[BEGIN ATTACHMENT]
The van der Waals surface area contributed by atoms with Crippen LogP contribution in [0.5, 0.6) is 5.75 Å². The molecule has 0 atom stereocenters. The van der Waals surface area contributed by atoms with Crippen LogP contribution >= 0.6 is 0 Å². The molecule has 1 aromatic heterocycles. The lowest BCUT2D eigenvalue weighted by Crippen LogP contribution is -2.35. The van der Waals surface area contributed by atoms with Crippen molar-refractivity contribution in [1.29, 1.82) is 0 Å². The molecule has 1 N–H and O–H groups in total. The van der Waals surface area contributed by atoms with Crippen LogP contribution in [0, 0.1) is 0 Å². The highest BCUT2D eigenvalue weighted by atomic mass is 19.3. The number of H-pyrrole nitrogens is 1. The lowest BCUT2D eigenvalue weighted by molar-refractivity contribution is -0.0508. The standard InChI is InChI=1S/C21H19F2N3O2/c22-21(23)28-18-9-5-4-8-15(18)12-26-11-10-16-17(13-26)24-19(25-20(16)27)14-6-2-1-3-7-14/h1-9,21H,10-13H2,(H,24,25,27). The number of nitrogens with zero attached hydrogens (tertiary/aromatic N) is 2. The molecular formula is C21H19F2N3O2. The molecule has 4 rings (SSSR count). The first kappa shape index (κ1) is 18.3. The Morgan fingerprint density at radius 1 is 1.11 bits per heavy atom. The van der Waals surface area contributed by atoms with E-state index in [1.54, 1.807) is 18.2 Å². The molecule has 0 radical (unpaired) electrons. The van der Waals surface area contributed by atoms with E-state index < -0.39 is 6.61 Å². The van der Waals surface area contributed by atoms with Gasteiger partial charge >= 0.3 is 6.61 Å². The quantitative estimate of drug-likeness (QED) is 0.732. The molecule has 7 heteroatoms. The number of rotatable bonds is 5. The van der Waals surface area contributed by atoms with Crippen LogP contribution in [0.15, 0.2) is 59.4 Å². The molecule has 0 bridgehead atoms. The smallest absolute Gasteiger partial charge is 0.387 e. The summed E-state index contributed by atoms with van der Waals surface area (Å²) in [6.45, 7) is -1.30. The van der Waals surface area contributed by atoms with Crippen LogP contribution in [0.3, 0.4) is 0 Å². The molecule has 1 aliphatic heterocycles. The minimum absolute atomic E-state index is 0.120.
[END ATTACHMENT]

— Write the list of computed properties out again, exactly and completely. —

The van der Waals surface area contributed by atoms with Crippen LogP contribution in [0.5, 0.6) is 5.75 Å². The molecule has 0 atom stereocenters. The van der Waals surface area contributed by atoms with Crippen LogP contribution >= 0.6 is 0 Å². The molecule has 1 aromatic heterocycles. The lowest BCUT2D eigenvalue weighted by Crippen LogP contribution is -2.35. The van der Waals surface area contributed by atoms with Crippen molar-refractivity contribution in [1.29, 1.82) is 0 Å². The molecule has 1 N–H and O–H groups in total. The van der Waals surface area contributed by atoms with Crippen LogP contribution in [0, 0.1) is 0 Å². The highest BCUT2D eigenvalue weighted by atomic mass is 19.3. The number of H-pyrrole nitrogens is 1. The lowest BCUT2D eigenvalue weighted by molar-refractivity contribution is -0.0508. The standard InChI is InChI=1S/C21H19F2N3O2/c22-21(23)28-18-9-5-4-8-15(18)12-26-11-10-16-17(13-26)24-19(25-20(16)27)14-6-2-1-3-7-14/h1-9,21H,10-13H2,(H,24,25,27). The number of nitrogens with zero attached hydrogens (tertiary/aromatic N) is 2. The molecular formula is C21H19F2N3O2. The molecule has 4 rings (SSSR count). The first kappa shape index (κ1) is 18.3. The Morgan fingerprint density at radius 1 is 1.11 bits per heavy atom. The van der Waals surface area contributed by atoms with E-state index in [1.54, 1.807) is 18.2 Å². The molecule has 0 radical (unpaired) electrons. The van der Waals surface area contributed by atoms with E-state index < -0.39 is 6.61 Å². The van der Waals surface area contributed by atoms with Gasteiger partial charge >= 0.3 is 6.61 Å². The quantitative estimate of drug-likeness (QED) is 0.732. The molecule has 7 heteroatoms. The number of rotatable bonds is 5. The van der Waals surface area contributed by atoms with Crippen LogP contribution in [0.15, 0.2) is 59.4 Å². The molecule has 0 bridgehead atoms. The smallest absolute Gasteiger partial charge is 0.387 e. The summed E-state index contributed by atoms with van der Waals surface area (Å²) in [6.45, 7) is -1.30. The van der Waals surface area contributed by atoms with Crippen LogP contribution in [0.3, 0.4) is 0 Å². The molecule has 1 aliphatic heterocycles. The minimum absolute atomic E-state index is 0.120.